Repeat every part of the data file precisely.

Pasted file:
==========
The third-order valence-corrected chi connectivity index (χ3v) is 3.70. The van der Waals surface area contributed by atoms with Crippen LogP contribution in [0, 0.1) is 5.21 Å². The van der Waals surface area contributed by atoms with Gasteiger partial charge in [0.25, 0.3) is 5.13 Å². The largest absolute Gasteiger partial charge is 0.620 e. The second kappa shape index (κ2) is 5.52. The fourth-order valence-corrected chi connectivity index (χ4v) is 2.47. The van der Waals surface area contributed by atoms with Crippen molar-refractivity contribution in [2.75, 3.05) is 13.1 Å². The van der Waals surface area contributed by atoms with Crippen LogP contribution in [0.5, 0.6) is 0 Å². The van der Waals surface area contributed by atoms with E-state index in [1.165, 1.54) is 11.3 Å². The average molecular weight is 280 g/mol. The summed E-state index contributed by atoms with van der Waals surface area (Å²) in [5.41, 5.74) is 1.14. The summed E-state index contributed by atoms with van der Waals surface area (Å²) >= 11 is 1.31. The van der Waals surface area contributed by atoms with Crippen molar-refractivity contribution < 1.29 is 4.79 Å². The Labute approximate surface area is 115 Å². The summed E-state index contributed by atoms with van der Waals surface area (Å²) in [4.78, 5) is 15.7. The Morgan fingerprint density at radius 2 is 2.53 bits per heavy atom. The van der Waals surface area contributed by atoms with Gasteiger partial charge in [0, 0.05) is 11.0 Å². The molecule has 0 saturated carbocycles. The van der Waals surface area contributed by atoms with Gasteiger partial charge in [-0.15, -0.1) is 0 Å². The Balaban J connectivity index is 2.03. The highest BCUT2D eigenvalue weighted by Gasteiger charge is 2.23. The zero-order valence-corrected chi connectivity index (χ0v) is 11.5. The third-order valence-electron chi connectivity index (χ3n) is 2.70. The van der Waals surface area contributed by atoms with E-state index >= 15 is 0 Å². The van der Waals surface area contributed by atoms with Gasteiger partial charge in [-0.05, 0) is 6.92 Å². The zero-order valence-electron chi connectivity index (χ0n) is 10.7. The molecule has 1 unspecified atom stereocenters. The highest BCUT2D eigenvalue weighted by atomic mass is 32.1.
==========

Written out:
The third-order valence-corrected chi connectivity index (χ3v) is 3.70. The van der Waals surface area contributed by atoms with Crippen LogP contribution in [0, 0.1) is 5.21 Å². The van der Waals surface area contributed by atoms with Gasteiger partial charge in [0.25, 0.3) is 5.13 Å². The largest absolute Gasteiger partial charge is 0.620 e. The second kappa shape index (κ2) is 5.52. The fourth-order valence-corrected chi connectivity index (χ4v) is 2.47. The van der Waals surface area contributed by atoms with Crippen molar-refractivity contribution in [2.75, 3.05) is 13.1 Å². The van der Waals surface area contributed by atoms with Crippen LogP contribution in [0.5, 0.6) is 0 Å². The van der Waals surface area contributed by atoms with E-state index in [1.165, 1.54) is 11.3 Å². The average molecular weight is 280 g/mol. The summed E-state index contributed by atoms with van der Waals surface area (Å²) in [5.41, 5.74) is 1.14. The summed E-state index contributed by atoms with van der Waals surface area (Å²) >= 11 is 1.31. The van der Waals surface area contributed by atoms with Crippen molar-refractivity contribution < 1.29 is 4.79 Å². The Labute approximate surface area is 115 Å². The summed E-state index contributed by atoms with van der Waals surface area (Å²) in [4.78, 5) is 15.7. The Morgan fingerprint density at radius 2 is 2.53 bits per heavy atom. The van der Waals surface area contributed by atoms with Gasteiger partial charge in [0, 0.05) is 11.0 Å². The molecule has 0 saturated carbocycles. The van der Waals surface area contributed by atoms with Gasteiger partial charge in [-0.15, -0.1) is 0 Å². The Balaban J connectivity index is 2.03. The highest BCUT2D eigenvalue weighted by Gasteiger charge is 2.23. The zero-order valence-corrected chi connectivity index (χ0v) is 11.5. The third-order valence-electron chi connectivity index (χ3n) is 2.70. The van der Waals surface area contributed by atoms with E-state index >= 15 is 0 Å². The van der Waals surface area contributed by atoms with Gasteiger partial charge in [-0.05, 0) is 6.92 Å². The zero-order valence-electron chi connectivity index (χ0n) is 10.7. The molecule has 1 unspecified atom stereocenters. The highest BCUT2D eigenvalue weighted by atomic mass is 32.1.